In closing, thanks, Nalds. If later today someone presses a gun to my head and demands I tell them the stupidest thing I've read in years, I'll refer to your post right away.
Reply With Quote
  #12  
ranxer ranxer is offline
Member
ranxer's Avatar
Join Date: Feb 2003
Location: U$
Old May 11th, 2004, 01:44 PM       
prisoner abuse started as soon as abughriab prison changed management about a year ago.. to Iraqi's i suspect this is old news..
a country the size of texas, i'm relatively sure they have a good idea of how the americans are treating people WAY BEFORE THE NEWS BREAKS HERE!.. MAYBE that's why thier fucking shooting at us. um, reaction to our treatment of them.. thousands rally in the street almost every week. fundamentalists who were on the fringe gain new respect such as sadr, i believe wasn't so popular before he apposed the occupation.. again we're still creating NEW enemies in Iraq and elsewhere.
__________________
the neo-capitalists believe in privatizing profits and socializing losses
Reply With Quote
  #13  
mesobe mesobe is offline
Senior Member
mesobe's Avatar
Join Date: Jan 2004
Location: your mom
Old May 11th, 2004, 02:03 PM       
hah. if the Iraq's really dont mind being tortured and abused, why are they so happy to get rid of Saddam too? Do they just want white people to do the deed?
__________________
The stupider people think you are, the more surprised they will be when you kill them.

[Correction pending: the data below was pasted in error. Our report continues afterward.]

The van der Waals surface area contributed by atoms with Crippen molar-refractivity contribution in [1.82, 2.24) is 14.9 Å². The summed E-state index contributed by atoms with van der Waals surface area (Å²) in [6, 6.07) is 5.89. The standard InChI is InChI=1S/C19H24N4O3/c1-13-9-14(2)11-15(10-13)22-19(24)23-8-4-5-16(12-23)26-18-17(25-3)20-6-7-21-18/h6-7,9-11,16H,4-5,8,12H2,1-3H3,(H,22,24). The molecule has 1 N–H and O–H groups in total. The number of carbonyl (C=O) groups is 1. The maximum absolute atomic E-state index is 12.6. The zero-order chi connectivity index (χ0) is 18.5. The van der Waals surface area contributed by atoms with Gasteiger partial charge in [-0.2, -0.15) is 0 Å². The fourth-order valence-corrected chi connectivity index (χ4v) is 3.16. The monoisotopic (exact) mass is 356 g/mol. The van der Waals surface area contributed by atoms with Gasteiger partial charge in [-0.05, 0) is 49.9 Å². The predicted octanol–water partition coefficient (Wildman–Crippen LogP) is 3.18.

Reply With Quote
  #14  
ziggytrix ziggytrix is offline
Mocker
ziggytrix's Avatar
Join Date: Mar 2003
Location: i come from the water
Old May 11th, 2004, 08:57 PM       
Quote:
A typical reaction came from one of our key staff I'll call Abdul. He has a degree in English literature, is in his mid-30s, served in the Iraqi Army during the Iraq-Iran War, has a side business in women's cosmetics, and works with us in the coordination of several of our social institutions. He is somewhat typical of the many more educated Iraqis.
Unfortunately for America, he is not very typical of the people The Terrorists will be trying to recruit.
__________________
BOYCOTT SIGNATURES!
Reply With Quote
  #15  
Drew Katsikas Drew Katsikas is offline
Senior Member
 
Join Date: Jun 2003
Old May 11th, 2004, 10:15 PM       
Quote:
Originally Posted by Helm
That it was posted by a character should have been enough to tip you off.
Ronnie isn't a character, dink head.
Reply With Quote
  #16  
mburbank mburbank is offline
The Moxie Nerve Food Tonic
mburbank's Avatar
Join Date: Mar 2001
Location: right behind you
Old May 12th, 2004, 08:11 AM       
Hey, give him a break. It's prettty hard to tell.
Reply With Quote
Reply


Thread Tools
Display Modes

Posting Rules
You may not post new threads
You may post replies
You may not post attachments
You may not edit your posts

vB code is On
Smilies are On
[IMG] code is On
HTML code is Off
Forum Jump

   


All times are GMT -4. The time now is 04:01 PM.


© 2008 I-Mockery.com
Powered by: vBulletin
Copyright ©2000 - 2017, Jelsoft Enterprises Ltd.